Beacon Rock rising above the Columbia, as viewed from the Oregon side
Beacon Rock rises nearly 1,000 feet above the Columbia River, and forms the nucleus of some of the finest park lands on the Washington side of the Columbia Gorge. The famous network of catwalks and stairways installed on Beacon Rock in the 1920s leads thousands of visitors to the airy summit each year to marvel at the view.
Nineteenth-century engraving of an early Beacon Rock scene
Beacon Rock, itself, is a testament to conservation, having been saved from an early 1900s scheme to actually mine the monolith for quarry stone. Today, it is among the most visited — and best loved — spots in the Gorge, with campgrounds, picnic areas and an impressive network of hiking and bicycling trails. But when the park boundaries were laid out for Beacon Rock, the Oregon side of the river was left out of the equation.
In the early days of white settlement, fish wheels operated in the shadow of Beacon Rock, along this section of the Oregon shore, harvesting salmon from the vast migrations that moved up the river.
Early settler Frank Warren operated a cannery on the site, and the town that grew around his operation became known as Warrendale. (editor’s note: Frank Warren was the only Oregon resident known to have perished on the Titanic; his wife Anna was among the few to escape in a lifeboat, and survived, while her husband stayed behind on the ship to help other women and children into lifeboats)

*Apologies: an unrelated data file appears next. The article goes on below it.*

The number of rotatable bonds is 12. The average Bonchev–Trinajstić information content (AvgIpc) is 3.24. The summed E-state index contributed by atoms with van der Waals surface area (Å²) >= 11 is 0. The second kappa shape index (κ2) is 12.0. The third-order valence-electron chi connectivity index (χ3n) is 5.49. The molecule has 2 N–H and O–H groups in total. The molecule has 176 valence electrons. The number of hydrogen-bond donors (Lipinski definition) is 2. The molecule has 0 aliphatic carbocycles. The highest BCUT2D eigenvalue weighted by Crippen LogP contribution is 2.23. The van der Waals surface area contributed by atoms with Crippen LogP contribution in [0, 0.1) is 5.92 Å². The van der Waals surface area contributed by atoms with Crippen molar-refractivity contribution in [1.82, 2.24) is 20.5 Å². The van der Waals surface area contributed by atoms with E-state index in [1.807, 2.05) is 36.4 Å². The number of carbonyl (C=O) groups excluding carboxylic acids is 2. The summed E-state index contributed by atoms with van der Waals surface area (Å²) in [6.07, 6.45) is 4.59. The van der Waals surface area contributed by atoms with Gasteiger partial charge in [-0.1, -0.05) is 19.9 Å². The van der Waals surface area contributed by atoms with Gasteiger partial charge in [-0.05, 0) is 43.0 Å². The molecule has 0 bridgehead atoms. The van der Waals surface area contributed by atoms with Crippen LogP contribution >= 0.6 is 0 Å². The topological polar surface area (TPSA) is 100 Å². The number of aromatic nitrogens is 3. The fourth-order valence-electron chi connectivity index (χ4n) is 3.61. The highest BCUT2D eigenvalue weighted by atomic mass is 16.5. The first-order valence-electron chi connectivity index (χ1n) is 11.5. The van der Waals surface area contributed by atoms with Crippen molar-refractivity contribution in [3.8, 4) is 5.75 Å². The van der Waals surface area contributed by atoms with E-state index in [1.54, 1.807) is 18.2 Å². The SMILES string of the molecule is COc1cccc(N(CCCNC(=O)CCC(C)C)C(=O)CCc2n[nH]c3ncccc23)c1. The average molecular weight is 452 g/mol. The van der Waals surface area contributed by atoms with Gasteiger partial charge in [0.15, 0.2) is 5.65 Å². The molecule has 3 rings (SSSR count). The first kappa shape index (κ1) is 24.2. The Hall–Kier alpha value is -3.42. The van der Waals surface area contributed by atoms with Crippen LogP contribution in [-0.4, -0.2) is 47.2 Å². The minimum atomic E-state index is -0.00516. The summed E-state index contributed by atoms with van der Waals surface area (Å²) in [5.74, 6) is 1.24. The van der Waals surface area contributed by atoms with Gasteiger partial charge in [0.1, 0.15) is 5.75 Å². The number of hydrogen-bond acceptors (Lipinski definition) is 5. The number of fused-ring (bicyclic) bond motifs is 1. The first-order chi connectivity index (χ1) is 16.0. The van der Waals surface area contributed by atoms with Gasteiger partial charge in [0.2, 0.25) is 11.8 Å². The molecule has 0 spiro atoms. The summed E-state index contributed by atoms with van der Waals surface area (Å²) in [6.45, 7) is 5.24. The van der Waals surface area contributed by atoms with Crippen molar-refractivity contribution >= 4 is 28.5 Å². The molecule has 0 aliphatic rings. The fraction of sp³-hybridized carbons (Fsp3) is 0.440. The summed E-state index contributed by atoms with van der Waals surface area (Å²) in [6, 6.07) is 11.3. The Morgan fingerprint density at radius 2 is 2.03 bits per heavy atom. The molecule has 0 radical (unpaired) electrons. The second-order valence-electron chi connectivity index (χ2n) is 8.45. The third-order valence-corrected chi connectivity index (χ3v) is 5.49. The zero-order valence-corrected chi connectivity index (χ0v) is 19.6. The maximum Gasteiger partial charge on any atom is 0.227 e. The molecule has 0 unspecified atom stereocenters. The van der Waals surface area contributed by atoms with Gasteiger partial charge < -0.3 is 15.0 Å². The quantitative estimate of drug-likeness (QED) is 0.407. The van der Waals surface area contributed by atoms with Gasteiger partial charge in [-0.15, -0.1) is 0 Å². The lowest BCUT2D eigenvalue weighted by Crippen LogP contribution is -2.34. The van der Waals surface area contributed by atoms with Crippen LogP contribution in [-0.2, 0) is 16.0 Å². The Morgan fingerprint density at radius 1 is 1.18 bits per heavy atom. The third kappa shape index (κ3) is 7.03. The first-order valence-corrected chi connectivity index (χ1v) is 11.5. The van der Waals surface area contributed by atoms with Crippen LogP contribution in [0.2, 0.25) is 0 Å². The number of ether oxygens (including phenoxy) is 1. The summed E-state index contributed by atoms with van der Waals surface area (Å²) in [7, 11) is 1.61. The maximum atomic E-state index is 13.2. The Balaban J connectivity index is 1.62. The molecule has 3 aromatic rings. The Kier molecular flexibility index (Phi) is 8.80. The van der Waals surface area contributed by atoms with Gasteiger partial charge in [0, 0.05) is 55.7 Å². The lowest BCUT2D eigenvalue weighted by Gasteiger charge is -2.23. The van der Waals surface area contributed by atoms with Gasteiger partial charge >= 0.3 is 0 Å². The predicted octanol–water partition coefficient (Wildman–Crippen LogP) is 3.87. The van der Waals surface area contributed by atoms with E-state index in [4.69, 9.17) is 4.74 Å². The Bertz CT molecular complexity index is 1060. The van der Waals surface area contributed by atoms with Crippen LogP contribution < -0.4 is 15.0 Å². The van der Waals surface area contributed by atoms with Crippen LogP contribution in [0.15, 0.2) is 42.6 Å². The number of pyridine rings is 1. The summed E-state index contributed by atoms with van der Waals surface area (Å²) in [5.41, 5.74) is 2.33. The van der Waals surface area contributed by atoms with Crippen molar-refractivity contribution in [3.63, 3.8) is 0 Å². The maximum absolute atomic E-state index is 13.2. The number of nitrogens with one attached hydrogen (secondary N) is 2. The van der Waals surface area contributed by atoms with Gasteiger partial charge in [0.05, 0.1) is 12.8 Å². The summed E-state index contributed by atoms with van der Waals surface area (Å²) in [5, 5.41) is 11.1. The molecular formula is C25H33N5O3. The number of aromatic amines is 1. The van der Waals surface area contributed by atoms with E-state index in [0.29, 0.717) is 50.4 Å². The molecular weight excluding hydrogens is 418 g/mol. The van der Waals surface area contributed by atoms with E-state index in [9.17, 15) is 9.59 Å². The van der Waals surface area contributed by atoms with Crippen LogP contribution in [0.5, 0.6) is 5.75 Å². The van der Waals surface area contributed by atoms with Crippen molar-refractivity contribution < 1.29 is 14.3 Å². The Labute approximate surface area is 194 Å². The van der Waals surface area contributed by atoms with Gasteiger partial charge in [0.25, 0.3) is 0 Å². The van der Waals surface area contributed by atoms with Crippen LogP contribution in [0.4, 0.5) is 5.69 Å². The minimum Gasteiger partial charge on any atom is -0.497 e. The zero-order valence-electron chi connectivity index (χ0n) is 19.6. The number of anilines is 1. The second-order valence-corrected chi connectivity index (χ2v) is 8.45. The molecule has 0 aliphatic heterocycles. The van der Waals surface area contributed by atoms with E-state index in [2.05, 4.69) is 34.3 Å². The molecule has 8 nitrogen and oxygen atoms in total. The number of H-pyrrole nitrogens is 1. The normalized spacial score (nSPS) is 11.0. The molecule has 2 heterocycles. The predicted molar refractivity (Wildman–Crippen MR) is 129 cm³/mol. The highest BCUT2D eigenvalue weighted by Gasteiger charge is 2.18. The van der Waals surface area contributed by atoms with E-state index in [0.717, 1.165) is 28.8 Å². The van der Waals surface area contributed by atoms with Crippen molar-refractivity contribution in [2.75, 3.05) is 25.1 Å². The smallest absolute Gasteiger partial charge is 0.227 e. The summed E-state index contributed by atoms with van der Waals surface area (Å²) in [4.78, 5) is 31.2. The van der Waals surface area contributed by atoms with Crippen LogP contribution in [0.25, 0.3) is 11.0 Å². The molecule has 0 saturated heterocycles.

Present-day view of Beacon Rock from the Oregon side
After the demise of fish wheels and the Warren cannery in the early 1900s, Warrendale began a slow slide into obscurity. Today, the former town site has largely been replaced by Interstate-84, and a dozen homes now occupy this remnant of private parcels along the Columbia River.
This is where the story gets a bit ugly. Like all inholdings in the Gorge and around Mount Hood, the river front homes in Warrendale suffer from trespassing — both by well-meaning visitors simply trying to find access to the river, and by less courteous visitors who clearly don’t respect the numerous private property postings.
The lure of the river here is undeniable. Beacon Rock towers across the Columbia, and sandy beaches line the river in summer and fall. Yet, no public access exists along this stretch of Oregon shoreline, and thus the tension between land owners and visitors.
Tensions run high in Warrendale as property owners struggle to block visitors from trespassing to reach Columbia River beaches
Some landowners have taken drastic steps, in response, posting profane signs that have shocked more than a few families who have stumbled into Warrendale. Less confrontational signs show up everywhere, making it abundantly clear that the public is not welcome in this community.
Even the official signposts in Warrendale bear blunt warnings for visitors
There’s no doubt that the view from these homes is among the most spectacular anywhere, but in the long term, should this stretch of beach be reserved for just a few? After all, were it not for the fish wheel and cannery that once stood here, this would likely be public land, with public access for all. Is it possible that in the long term, this unique spot can be dedicated to public access?